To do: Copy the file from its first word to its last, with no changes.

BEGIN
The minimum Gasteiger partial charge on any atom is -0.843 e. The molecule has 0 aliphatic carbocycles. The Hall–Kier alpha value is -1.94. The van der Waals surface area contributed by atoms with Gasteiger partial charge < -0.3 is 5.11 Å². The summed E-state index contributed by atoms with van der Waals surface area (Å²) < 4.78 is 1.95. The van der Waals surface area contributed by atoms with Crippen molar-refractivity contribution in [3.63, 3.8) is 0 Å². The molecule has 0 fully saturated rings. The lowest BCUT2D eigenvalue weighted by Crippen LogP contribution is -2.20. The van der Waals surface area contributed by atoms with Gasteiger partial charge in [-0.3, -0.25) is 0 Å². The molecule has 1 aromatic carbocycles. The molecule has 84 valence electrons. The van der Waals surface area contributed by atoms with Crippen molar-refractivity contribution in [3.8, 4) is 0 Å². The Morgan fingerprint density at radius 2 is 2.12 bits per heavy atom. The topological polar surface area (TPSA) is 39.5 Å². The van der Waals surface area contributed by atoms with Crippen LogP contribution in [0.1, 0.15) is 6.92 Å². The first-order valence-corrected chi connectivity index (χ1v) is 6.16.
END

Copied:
The minimum Gasteiger partial charge on any atom is -0.843 e. The molecule has 0 aliphatic carbocycles. The Hall–Kier alpha value is -1.94. The van der Waals surface area contributed by atoms with Gasteiger partial charge < -0.3 is 5.11 Å². The summed E-state index contributed by atoms with van der Waals surface area (Å²) < 4.78 is 1.95. The van der Waals surface area contributed by atoms with Crippen molar-refractivity contribution in [3.63, 3.8) is 0 Å². The molecule has 0 fully saturated rings. The lowest BCUT2D eigenvalue weighted by Crippen LogP contribution is -2.20. The van der Waals surface area contributed by atoms with Gasteiger partial charge in [-0.3, -0.25) is 0 Å². The molecule has 1 aromatic carbocycles. The molecule has 84 valence electrons. The van der Waals surface area contributed by atoms with Crippen molar-refractivity contribution in [3.8, 4) is 0 Å². The Morgan fingerprint density at radius 2 is 2.12 bits per heavy atom. The topological polar surface area (TPSA) is 39.5 Å². The van der Waals surface area contributed by atoms with Crippen LogP contribution in [0.1, 0.15) is 6.92 Å². The first-order valence-corrected chi connectivity index (χ1v) is 6.16.